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Obviously? No one here was saying otherwise so I'm not sure who you're even having that argument with.

That said.. the original point still stands- all dogs are predators. Children have been killed by big dogs and children have been killed by small dogs. Statistically though, you or your child are more likely to be killed by a Shetland pony (or a cow) than by a dog so if you're really worried about protecting children, keep them away from pony rides.

And bicycles. They send more kids to casualty than dogs do.

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bees - bees and peanuts... oh and cars...

When ever someone suggests we ban dogs because they're dangerous - I suggest we start with cars for the same reason - only more so.

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Kirislin   

Statistically though, you or your child are more likely to be killed by a Shetland pony (or a cow) than by a dog so if you're really worried about protecting children, keep them away from pony rides.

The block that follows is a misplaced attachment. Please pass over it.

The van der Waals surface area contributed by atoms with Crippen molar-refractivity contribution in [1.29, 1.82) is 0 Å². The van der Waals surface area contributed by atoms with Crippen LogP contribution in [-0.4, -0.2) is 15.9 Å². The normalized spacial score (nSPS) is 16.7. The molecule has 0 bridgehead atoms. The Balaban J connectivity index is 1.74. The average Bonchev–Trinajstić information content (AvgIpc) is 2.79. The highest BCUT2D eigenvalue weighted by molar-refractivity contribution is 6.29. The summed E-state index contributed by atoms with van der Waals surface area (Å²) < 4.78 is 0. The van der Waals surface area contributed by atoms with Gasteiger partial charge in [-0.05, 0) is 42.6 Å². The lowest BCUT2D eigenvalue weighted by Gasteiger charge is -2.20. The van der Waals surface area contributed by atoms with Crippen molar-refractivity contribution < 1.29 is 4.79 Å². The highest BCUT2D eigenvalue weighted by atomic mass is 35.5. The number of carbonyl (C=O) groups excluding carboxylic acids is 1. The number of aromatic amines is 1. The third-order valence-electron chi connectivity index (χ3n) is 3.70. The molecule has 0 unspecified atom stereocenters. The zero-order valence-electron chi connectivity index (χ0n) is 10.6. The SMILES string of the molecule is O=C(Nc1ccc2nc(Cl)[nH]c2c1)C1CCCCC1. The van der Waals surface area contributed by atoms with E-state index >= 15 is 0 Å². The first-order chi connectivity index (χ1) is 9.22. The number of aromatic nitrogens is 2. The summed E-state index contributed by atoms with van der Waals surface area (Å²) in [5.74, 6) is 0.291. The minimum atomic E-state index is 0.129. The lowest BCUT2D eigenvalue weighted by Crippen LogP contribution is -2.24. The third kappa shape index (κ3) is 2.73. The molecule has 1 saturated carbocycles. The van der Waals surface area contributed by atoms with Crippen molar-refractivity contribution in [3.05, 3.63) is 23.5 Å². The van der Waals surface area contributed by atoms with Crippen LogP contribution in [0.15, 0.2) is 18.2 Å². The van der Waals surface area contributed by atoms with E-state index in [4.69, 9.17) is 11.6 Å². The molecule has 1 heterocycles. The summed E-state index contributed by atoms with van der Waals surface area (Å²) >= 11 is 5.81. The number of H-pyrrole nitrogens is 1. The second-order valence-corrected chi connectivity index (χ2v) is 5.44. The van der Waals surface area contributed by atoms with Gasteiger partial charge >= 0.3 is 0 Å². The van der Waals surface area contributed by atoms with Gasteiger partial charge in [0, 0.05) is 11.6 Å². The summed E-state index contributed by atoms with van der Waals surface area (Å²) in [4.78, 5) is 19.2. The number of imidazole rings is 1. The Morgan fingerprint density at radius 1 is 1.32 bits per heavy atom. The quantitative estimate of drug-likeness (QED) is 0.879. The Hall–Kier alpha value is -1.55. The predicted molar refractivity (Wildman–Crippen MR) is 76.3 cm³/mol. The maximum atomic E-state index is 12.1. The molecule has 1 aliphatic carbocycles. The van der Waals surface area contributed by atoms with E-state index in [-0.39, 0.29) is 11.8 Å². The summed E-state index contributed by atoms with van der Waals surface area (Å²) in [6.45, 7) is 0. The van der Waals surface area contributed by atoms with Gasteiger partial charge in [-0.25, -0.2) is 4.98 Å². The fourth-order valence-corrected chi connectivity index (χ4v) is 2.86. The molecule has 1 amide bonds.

This surprises me. Can you provide the evidence please. I am interested to see it.

Edited by Kirislin

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Maddy   

Statistically though, you or your child are more likely to be killed by a Shetland pony (or a cow) than by a dog so if you're really worried about protecting children, keep them away from pony rides.

This surprises me. Can you provide the evidence please. I am interested to see it.

http://www.ncis.org.au/wp-content/uploads/2011/12/FACT-SHEET-Animal-related-deaths-final.pdf

Horse, pony, donkey 77

Cow, bull, bovine 33

Dog 27

Kangaroo 18

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teekay